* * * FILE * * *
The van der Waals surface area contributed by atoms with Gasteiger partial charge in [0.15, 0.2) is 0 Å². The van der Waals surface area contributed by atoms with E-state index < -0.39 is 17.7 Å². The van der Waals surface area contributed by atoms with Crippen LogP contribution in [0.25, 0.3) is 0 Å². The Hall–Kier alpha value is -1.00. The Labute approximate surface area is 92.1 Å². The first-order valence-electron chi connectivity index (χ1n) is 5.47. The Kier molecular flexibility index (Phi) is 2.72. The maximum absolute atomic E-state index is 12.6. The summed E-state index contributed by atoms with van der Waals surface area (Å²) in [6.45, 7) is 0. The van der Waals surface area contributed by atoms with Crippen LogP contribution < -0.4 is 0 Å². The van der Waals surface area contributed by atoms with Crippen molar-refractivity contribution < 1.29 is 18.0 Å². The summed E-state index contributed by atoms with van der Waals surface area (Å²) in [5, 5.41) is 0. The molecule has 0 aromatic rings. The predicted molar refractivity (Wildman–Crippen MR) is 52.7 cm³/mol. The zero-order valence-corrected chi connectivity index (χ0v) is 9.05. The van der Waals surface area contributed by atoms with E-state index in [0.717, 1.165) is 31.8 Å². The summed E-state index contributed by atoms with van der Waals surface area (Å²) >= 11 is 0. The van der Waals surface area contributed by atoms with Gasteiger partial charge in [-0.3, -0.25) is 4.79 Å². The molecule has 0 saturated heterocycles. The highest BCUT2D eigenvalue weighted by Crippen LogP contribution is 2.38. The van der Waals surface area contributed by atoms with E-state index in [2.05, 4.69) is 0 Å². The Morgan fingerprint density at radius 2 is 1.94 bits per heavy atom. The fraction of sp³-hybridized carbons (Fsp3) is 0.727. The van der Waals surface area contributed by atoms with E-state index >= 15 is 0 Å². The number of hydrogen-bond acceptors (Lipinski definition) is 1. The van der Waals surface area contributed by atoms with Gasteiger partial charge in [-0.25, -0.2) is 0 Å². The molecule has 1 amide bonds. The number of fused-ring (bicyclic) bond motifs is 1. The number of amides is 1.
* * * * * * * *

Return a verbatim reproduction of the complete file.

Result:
The van der Waals surface area contributed by atoms with Gasteiger partial charge in [0.15, 0.2) is 0 Å². The van der Waals surface area contributed by atoms with E-state index < -0.39 is 17.7 Å². The van der Waals surface area contributed by atoms with Crippen LogP contribution in [0.25, 0.3) is 0 Å². The Hall–Kier alpha value is -1.00. The Labute approximate surface area is 92.1 Å². The first-order valence-electron chi connectivity index (χ1n) is 5.47. The Kier molecular flexibility index (Phi) is 2.72. The maximum absolute atomic E-state index is 12.6. The summed E-state index contributed by atoms with van der Waals surface area (Å²) in [6.45, 7) is 0. The van der Waals surface area contributed by atoms with Crippen LogP contribution < -0.4 is 0 Å². The van der Waals surface area contributed by atoms with Crippen molar-refractivity contribution < 1.29 is 18.0 Å². The summed E-state index contributed by atoms with van der Waals surface area (Å²) in [5, 5.41) is 0. The molecule has 0 aromatic rings. The predicted molar refractivity (Wildman–Crippen MR) is 52.7 cm³/mol. The zero-order valence-corrected chi connectivity index (χ0v) is 9.05. The van der Waals surface area contributed by atoms with E-state index in [0.717, 1.165) is 31.8 Å². The summed E-state index contributed by atoms with van der Waals surface area (Å²) >= 11 is 0. The van der Waals surface area contributed by atoms with Gasteiger partial charge in [-0.3, -0.25) is 4.79 Å². The molecule has 0 saturated heterocycles. The highest BCUT2D eigenvalue weighted by Crippen LogP contribution is 2.38. The van der Waals surface area contributed by atoms with E-state index in [2.05, 4.69) is 0 Å². The Morgan fingerprint density at radius 2 is 1.94 bits per heavy atom. The fraction of sp³-hybridized carbons (Fsp3) is 0.727. The van der Waals surface area contributed by atoms with E-state index >= 15 is 0 Å². The number of hydrogen-bond acceptors (Lipinski definition) is 1. The van der Waals surface area contributed by atoms with Gasteiger partial charge in [-0.25, -0.2) is 0 Å². The molecule has 1 amide bonds. The number of fused-ring (bicyclic) bond motifs is 1. The number of amides is 1.